A heat pump is an efficient device that’s used to transfer heat from one place to another. Like an air conditioner, a heat pump can move heat out of your home when you want it cooler inside and it has the added benefit of being able to move heat into the house when you want it warmer. They can also replace air conditioners outright in the summer. Whether you heat your home with a natural gas or propane furnace, adding a heat pump is a great way of lowering your carbon footprint and you may save money when you use your heat pump to heat during the spring and fall, instead of your furnace. If you’re interested in a heat pump, you may be curious about how they are installed. Here’s what you should consider.
Before the Heat Pump is Installed
Before you purchase a heat pump there are a few things that you should consider:
- House efficiency: Upgrading your insulation and fixing air leaks is a wise decision prior to installing a heat pump. The more efficient your home’s envelope is, the longer into the winter you will be able to use your heat pump instead of your furnace.
- Heat pump size: Make sure that you have worked with a qualified HVAC professional to select a heat pump that is properly sized for your home to ensure it performs at optimal efficiency. The size of the heat pump will be limited to the amount of air that your existing duct system can effectively move.
- Type of heat pump: There are two main kinds of heat pumps to consider: ground source and air source. Air source heat pumps use the air outside of your home as the source of heat and destination for heat in the summer. They are simpler to install. Ground source heat pumps (also called geothermal) need piping installed into the ground. These ground loops can be installed in vertical loops, or horizontal loops if there is a lot of available lands. The major advantage of ground source heat pumps is that they are very efficient all year round because the temperature of the ground is fairly constant. If you are interested in the most efficient heating system possible you should definitely consider a geothermal system.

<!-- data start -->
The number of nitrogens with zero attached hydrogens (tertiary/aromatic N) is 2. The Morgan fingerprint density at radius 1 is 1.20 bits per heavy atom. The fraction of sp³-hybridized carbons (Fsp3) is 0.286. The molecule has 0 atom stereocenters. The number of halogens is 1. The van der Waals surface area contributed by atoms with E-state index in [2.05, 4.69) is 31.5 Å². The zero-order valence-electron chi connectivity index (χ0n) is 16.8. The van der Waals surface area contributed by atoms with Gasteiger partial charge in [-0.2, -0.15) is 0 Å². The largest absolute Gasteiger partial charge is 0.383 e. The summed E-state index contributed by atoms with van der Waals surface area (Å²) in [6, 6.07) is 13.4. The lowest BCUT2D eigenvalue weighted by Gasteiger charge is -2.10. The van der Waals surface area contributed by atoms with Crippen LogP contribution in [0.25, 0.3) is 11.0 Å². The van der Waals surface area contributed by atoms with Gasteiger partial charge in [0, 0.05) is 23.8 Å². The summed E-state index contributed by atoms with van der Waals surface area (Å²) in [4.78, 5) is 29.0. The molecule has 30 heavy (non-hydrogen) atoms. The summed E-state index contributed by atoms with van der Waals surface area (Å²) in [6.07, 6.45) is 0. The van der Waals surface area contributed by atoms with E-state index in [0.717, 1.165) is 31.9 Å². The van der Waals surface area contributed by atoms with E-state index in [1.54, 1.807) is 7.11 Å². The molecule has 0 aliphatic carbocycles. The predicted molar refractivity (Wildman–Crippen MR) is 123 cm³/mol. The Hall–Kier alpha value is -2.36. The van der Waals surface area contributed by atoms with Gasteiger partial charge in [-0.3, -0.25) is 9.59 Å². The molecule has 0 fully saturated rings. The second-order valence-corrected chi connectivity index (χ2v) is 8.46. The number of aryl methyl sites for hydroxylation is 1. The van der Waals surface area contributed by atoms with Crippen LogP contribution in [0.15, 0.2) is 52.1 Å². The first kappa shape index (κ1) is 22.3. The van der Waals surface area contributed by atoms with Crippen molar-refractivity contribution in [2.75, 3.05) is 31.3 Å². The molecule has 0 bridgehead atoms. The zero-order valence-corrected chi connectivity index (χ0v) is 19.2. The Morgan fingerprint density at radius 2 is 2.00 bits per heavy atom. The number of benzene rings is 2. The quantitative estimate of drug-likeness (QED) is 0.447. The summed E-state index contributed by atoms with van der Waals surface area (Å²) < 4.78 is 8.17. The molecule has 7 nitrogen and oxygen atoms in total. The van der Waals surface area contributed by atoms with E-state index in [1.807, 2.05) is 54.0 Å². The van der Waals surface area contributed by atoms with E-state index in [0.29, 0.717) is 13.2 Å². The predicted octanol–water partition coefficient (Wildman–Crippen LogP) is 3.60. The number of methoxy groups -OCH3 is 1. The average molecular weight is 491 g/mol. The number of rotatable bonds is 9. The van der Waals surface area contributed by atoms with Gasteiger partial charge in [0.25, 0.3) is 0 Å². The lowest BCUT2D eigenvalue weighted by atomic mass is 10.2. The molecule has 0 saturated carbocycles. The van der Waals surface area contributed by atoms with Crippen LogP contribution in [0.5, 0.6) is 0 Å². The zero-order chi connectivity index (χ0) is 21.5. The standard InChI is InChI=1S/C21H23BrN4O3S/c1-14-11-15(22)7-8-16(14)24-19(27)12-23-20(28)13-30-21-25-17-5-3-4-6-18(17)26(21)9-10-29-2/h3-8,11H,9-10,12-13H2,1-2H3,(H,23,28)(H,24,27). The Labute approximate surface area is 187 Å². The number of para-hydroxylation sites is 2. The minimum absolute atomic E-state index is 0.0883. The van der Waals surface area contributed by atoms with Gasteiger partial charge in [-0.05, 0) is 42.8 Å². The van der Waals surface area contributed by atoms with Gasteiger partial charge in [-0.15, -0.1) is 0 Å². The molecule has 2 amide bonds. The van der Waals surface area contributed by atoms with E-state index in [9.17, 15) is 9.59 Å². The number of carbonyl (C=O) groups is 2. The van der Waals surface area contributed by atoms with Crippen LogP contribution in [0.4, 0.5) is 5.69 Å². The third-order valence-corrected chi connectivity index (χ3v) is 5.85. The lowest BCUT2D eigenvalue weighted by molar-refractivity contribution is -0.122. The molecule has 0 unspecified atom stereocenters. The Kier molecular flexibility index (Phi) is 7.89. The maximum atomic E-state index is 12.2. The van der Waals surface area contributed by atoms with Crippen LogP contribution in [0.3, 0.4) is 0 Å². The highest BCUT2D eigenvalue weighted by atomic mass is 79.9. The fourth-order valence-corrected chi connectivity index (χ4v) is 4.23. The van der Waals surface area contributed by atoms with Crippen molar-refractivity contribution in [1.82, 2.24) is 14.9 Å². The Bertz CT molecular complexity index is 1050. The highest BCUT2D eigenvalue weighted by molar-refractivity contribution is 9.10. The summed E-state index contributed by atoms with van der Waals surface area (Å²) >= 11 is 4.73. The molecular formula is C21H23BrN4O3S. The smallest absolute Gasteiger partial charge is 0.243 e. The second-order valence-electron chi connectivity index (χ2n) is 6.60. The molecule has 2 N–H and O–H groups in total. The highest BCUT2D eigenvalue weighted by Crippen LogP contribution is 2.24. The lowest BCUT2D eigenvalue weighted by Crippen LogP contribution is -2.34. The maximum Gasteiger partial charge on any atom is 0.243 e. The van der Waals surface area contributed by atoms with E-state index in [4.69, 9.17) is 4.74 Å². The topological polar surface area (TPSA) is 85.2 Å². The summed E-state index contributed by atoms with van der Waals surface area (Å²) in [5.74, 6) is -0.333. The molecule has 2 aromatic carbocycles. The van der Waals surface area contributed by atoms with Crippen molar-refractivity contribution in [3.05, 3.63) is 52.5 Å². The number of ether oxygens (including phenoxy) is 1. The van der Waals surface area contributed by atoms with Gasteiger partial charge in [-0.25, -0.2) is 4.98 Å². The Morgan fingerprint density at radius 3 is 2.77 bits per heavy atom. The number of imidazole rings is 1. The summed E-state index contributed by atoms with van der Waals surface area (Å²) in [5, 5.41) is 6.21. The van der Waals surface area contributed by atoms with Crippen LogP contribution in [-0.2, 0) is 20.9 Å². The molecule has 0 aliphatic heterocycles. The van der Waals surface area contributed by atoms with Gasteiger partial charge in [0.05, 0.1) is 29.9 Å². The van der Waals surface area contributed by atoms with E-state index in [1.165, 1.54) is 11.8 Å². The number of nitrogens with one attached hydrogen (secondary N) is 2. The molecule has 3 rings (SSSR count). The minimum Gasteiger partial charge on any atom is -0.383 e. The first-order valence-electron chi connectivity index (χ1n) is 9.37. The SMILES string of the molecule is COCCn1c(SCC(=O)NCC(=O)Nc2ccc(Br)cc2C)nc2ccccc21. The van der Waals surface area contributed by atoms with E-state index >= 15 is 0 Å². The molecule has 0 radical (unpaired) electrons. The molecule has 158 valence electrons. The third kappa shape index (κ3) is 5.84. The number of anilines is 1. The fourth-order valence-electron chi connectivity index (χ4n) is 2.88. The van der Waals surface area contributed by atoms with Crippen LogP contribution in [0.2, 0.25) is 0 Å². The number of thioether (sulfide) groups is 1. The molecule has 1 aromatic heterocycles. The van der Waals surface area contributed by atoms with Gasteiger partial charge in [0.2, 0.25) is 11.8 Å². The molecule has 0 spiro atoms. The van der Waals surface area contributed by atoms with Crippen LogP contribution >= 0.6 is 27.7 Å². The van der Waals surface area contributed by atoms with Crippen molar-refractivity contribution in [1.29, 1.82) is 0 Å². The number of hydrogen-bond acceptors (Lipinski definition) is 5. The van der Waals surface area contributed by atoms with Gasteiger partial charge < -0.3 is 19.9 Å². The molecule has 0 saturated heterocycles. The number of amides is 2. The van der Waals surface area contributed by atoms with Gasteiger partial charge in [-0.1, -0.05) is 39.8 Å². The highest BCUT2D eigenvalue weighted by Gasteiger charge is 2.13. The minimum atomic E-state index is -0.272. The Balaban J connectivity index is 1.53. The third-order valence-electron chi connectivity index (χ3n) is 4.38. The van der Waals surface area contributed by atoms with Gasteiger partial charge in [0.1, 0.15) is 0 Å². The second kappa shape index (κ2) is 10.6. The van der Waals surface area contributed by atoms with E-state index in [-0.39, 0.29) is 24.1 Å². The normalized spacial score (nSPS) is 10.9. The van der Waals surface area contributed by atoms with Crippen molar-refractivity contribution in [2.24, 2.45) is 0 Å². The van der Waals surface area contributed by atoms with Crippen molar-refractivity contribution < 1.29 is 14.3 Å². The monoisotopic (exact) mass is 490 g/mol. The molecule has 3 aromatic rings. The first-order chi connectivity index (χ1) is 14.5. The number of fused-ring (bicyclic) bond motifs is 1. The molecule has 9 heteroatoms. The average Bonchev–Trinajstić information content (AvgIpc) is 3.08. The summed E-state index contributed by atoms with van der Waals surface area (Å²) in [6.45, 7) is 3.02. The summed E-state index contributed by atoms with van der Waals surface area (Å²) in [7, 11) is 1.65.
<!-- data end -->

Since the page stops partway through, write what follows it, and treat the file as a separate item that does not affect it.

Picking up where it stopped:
Interested in learning more about how to install heat pumps in your home? Look no further. Our team at ClimateCare can help you. Contact us today!
How Heat Pumps are Installed
Just like central air systems, air-source heat pumps have indoor and outdoor units. Your HVAC professional will show you where each unit will go and explain what will be necessary to connect the units and how to connect the heat pump to your home’s existing heating and cooling systems. The best practice is typically to install the outdoor unit higher than the level of the snow, which can be a challenge in our climate because you can never be certain of how much snowfall will occur in any given year.
Unlike air-source heat pumps, ground-source heat pumps do not have a visible unit outside your home. Instead, the ground loops are buried underground where they extract heat from the ground in the winter and store the heat rejected from your house into the ground in the summer. Depending on how much land you have and what the topography and landscaping are, you may need to install vertical loops or may be able to install horizontal loops. Your qualified geothermal installer will do a site evaluation and advise you of your options.
During the installation process, the heat pump will need to be connected to your home’s electrical system for power and the air duct system to disperse its warm or cool air. Once the installation is complete, your HVAC professional will test and commission the heat pump and make sure it is working properly.
Then, they should also explain to you what kind of maintenance your heat pump will need moving forward so that it continues to perform optimally and efficiently.
If you have any questions or would like to learn more about heat pumps in Canada and their installation process and their advantages, please contact the HVAC professionals at ClimateCare today. We are happy to help!